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Military won't take medevac flightsCFB Edmonton declines request to have medical aircraft land on its airstrip
Northern News Services
Published Friday, Oct 19, 2012
As was previously reported, an airstrip at Canadian Forces Base (CFB) Edmonton was being looked at as a possible alternate landing strip for medevac planes.
The Alberta government had approached CFB Edmonton last December to request some civilian planes, including medevacs, be allowed to land at its Namao Airstrip.
However, following its review, the military has decided against opening the base to civilian aircraft, said Jennifer Wright, spokesperson for CFB Edmonton.
"The impact far outweighs the perceived advantages, so we're not going to re-activate the airfield for outside use," she told Yellowknifer. "All airfields on the army base are utilized for military use only because of the impact on the military training."
About 25 per cent of Canada's army are trained at CFB Edmonton, and that training needs to remain the facility's top priority, said Wright.
"We always knew that that was one option that was being looked at but it wasn't the only solution," said Debbie DeLancey, deputy minister of Health and Social Services.
While the medevac landing issue is being dealt with by the City of Edmonton and the Alberta government, the GNWT health department has been keeping an eye on the issue because it will affect patients travelling south from the territory, she said.
Currently, medevac flights from the NWT use an airstrip at Edmonton City Centre Airport. However, the City of Edmonton is in the process of decommissioning the airport and moving all air traffic to the Edmonton International Airport, located farther away from both of the city's hospitals.
It is becoming evident that medevac flights to Edmonton will likely use the international airport, located south of the city, said DeLancey.
This option has been accepted by the Alberta government, although it has made a number of recommendations to the city as to what would be needed to make this a safe and effective landing site. Some of these recommendations include building special on-and-off ramps for ambulances to access highways and having helicopters on standby at the Edmonton airport to transport patients to hospital more quickly.
"A medevac going to the (Edmonton City Centre Airport) is within 10 to 15 minutes of either of the major hospitals and we have people who have attested to the fact that, you know, brain damage was avoided because they got there so quickly. You know, 'We still have a father because the heart attack was handled so efficiently,'" said Mayor Gord Van Tighem. "If you start adding half an hour to those 15 minutes what does that do when time is of the essence? "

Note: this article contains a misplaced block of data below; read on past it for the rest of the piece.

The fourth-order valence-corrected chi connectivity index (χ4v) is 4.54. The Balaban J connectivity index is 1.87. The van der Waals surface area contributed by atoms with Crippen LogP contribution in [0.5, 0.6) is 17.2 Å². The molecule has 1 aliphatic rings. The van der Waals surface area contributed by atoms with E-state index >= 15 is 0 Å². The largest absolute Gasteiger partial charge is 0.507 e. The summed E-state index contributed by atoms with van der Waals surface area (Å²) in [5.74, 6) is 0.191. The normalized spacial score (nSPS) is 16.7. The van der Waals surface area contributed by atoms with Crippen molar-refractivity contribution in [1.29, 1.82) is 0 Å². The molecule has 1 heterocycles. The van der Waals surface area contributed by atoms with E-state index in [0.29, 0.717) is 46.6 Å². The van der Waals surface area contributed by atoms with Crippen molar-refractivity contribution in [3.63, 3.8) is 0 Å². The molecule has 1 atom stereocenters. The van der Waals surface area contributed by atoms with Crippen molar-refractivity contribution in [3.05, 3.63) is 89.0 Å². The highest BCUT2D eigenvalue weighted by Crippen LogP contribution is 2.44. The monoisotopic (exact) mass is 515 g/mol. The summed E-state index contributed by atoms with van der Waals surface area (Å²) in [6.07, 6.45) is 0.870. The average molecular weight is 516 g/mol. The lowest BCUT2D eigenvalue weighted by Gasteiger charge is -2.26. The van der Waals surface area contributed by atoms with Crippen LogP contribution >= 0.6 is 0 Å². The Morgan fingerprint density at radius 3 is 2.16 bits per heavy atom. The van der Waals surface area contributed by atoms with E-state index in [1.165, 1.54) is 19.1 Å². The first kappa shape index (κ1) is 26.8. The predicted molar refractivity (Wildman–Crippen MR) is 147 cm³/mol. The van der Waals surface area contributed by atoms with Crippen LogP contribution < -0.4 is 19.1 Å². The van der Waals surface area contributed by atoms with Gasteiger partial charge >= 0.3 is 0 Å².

DeLancey could not comment on her department's position on this plan.
"We're waiting to see the implementation proposals before we know whether we're satisfied," she said.
While Edmonton city council is standing by its decision to have the downtown airstrip shut down, no date has been set for when medevac planes will have to stop using the facility, said Ronna Bremer, spokesperson for the City of Edmonton.
However, the city has made a commitment to keep the airport available to medevac flights until alternate arrangements can be made. The municipal government in Edmonton is currently waiting on the provincial government to present viable options for medevac flights.
The issue was debated in the legislative assembly in February, when Health Minister Tom Beaulieu vowed to take a more active role in negotiations.
Beaulieu declined Yellowknifer's request for comment at this time because there are still too many outstanding variables on the issue, according to department spokesperson Sean Dean.
Van Tighem, who has been lobbying against the closure of the downtown Edmonton airport since 1988 when he was a representative on an Edmonton Chamber of Commerce committee before moving to Yellowknife, questioned whether the downtown airport would ever be closed to medevac flights. Some groups currently using the airport in downtown Edmonton are operating on lease agreements that continue for more than 30 years, he said, and there has been at least one court action filed to date demanding the airport authority honour those lease agreements.
Concerns over the added travel time aside, the international airport alone may not be enough to keep medevac flights landing in the city long-term, he said.
"If we have to medevac to the international, the plane has to carry enough fuel to make an alternate (landing) and the alternate would likely be Calgary," Van Tighem said.
Distance between Edmonton hospitals and airports
From Edmonton City Centre Airport, current medevac landing site:
to University of Alberta Hospital - 11.3 km, 18 minutes *
to Royal Alexandra Hospital - 4.4 km, 8 minutes
From Edmonton International Airport, potential medevac landing site:
to University of Alberta Hospital - 32.7 km, 41 minutes *
to Royal Alexandra Hospital - 28.1 km, 32 minutes *
* travel time is estimated and depends on traffic, other variables
Source: Google maps